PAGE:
Monica Lewinsky's 'Vanity Fair' Tell-All Has Absolutely Nothing To Do With Hillary Clinton's 2016 Campaign

No matter what Hillary Clinton accomplishes, she can't escape association with her husband's sex scandal. At times, it seems like Hillary is even more defined by the 1998 scandal than Bill, despite the fact that he was the one who nearly lost his presidency. As reports trickle in about Monica Lewinsky's new tell-all in Vanity Fair , commentators aren't wasting time speculating that this could be a Benghazi-esque pitfall for Hillary, who, in all likelihood, is busy prepping for a 2016 presidential bid.

  • "With Hillary Clinton considering a White House run, the scandal has begun to percolate again in the news," writes the Christian Science Monitor .
  • "Is this a minor nightmare for Hillary?" Salon asks.
  • Gawker jumped on the nightmare train, too: "Monica Lewinsky Has Returned From the Clintons' Nightmares."
  • Even U.S. News & World Report couldn't help wonder what it meant for Lewinsky's article to drop just a month before Hillary's new book hits stores.
  • "[Lewinsky] is collateral damage in Hillary Clinton’s war on women," according to Rush Limbaugh.
  • And of course, this lovely front-page graphic from the Drudge Report:

When sex scandals erupt, political wives tend to bear the brunt of the criticism. Take Huma Abedin, for example, who was under fire following the reveal of husband and former Congressman Anthony Weiner's extramarital affairs. The never-ending attacks on Abedin, which ranged from FOX News pundits saying she "should be ashamed" to the front-page "What's Wrong With You?" New York Post headline, prompted many "Leave Huma Alone!" editorials. The irony, of course, is that Abedin had zero role in her husband's affairs. Abedin, in fact, was more betrayed by her husband than anyone.

A former aide to Hillary, Abedin and her status as wife to an embattled politician closely resembles Hillary circa 1998. Then, the First Lady graced the covers of newspapers, magazines and tabloid rags as much as Bill and Lewinsky. And Hillary was heavily criticized for being an "enabler"; for sticking by her husband; and for her cold demeanor.

Occasionally Hillary was applauded for her strength, and for daring to call out her husband's critics.

But the public eats up the Bill, Hillary and Monica drama, with particular focus on the latter two. When pegged against each other, only one can come out on top, as is often the case with women in the media. In the late '90s, it was Hillary: Public admiration of her surged in 1998 because of her vulnerable position. It was the highest public approval she's ever received.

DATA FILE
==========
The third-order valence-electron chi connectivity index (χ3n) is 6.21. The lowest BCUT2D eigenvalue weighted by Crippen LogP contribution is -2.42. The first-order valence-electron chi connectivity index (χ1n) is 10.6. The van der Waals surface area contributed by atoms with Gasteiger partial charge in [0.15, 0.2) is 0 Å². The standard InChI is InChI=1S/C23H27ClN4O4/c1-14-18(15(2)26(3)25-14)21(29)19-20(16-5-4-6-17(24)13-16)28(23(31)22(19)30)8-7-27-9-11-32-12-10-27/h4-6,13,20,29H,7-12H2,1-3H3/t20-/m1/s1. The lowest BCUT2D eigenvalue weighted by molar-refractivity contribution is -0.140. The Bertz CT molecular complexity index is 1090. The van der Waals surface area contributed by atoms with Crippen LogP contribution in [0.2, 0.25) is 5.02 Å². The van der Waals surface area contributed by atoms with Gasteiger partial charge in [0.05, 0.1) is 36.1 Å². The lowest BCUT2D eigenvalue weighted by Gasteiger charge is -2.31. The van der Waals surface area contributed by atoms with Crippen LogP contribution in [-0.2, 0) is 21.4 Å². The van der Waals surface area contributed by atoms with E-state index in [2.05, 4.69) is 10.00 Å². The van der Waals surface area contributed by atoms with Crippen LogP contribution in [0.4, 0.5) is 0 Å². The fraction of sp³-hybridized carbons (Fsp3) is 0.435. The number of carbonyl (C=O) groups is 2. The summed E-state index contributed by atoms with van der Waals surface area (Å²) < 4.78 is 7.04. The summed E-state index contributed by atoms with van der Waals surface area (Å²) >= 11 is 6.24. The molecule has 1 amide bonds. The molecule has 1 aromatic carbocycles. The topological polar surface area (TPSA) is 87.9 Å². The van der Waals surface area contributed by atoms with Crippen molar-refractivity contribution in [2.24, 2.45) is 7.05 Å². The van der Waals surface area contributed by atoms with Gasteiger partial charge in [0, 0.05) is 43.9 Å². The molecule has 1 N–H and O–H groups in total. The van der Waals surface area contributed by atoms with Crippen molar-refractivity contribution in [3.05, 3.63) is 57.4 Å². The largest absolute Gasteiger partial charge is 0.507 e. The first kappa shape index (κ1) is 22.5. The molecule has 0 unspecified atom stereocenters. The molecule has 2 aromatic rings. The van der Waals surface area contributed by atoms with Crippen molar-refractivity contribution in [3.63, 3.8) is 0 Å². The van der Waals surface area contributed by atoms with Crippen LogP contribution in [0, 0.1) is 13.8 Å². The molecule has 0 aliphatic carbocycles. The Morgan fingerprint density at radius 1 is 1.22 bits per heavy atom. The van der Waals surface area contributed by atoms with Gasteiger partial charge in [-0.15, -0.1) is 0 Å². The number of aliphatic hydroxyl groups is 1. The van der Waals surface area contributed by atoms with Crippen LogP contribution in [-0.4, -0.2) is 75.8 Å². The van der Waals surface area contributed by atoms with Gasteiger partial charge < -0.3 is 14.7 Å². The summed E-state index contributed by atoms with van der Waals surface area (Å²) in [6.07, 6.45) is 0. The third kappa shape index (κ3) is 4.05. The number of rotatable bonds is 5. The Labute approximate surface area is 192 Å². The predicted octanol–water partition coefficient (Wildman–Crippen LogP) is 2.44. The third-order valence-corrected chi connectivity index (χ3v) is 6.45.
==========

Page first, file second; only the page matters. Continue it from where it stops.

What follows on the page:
When Hillary left the White House and transformed into a politician of her own, the Monica Lewinsky scandal became more of a negative. During her 2008 presidential bid, it was practically inescapable; even The New York Times brought up "the Monica period" when questioning Hillary's first lady resume:

There were times, though, when Mrs. Clinton did not appear deeply involved in some of Mr. Clinton’s hardest moments on national security. ... Just days after he acknowledged to his wife, the public and a grand jury that he had had a relationship with Monica Lewinsky, Mr. Clinton ordered cruise missile strikes on targets suspected to be a terrorist training camp in Afghanistan and a chemical weapons factory in Sudan.

“It was the height of Monica, and they were barely talking to each other, if at all,” said one senior national security official who spoke with both Clintons during that time.

Darren McCollester/Getty Images News/Getty Images

It's much more difficult for female politicians to have redemptive narratives; redemption, it seems, is generally saved for their male counterparts. For women like Lewinsky caught in the middle of extramarital affairs, redemption is almost impossible.

While the timing of Lewinsky's Vanity Fair article may be suspect, she, like Hillary, has the right to redeem herself in the public eye. To constantly have these two women face off in a Wife vs. Other Woman media match is an exhaustive display of political sexism. As Lewinsky writes in Vanity Fair: “It’s time to burn the beret and bury the blue dress." It's about time everybody else did the same.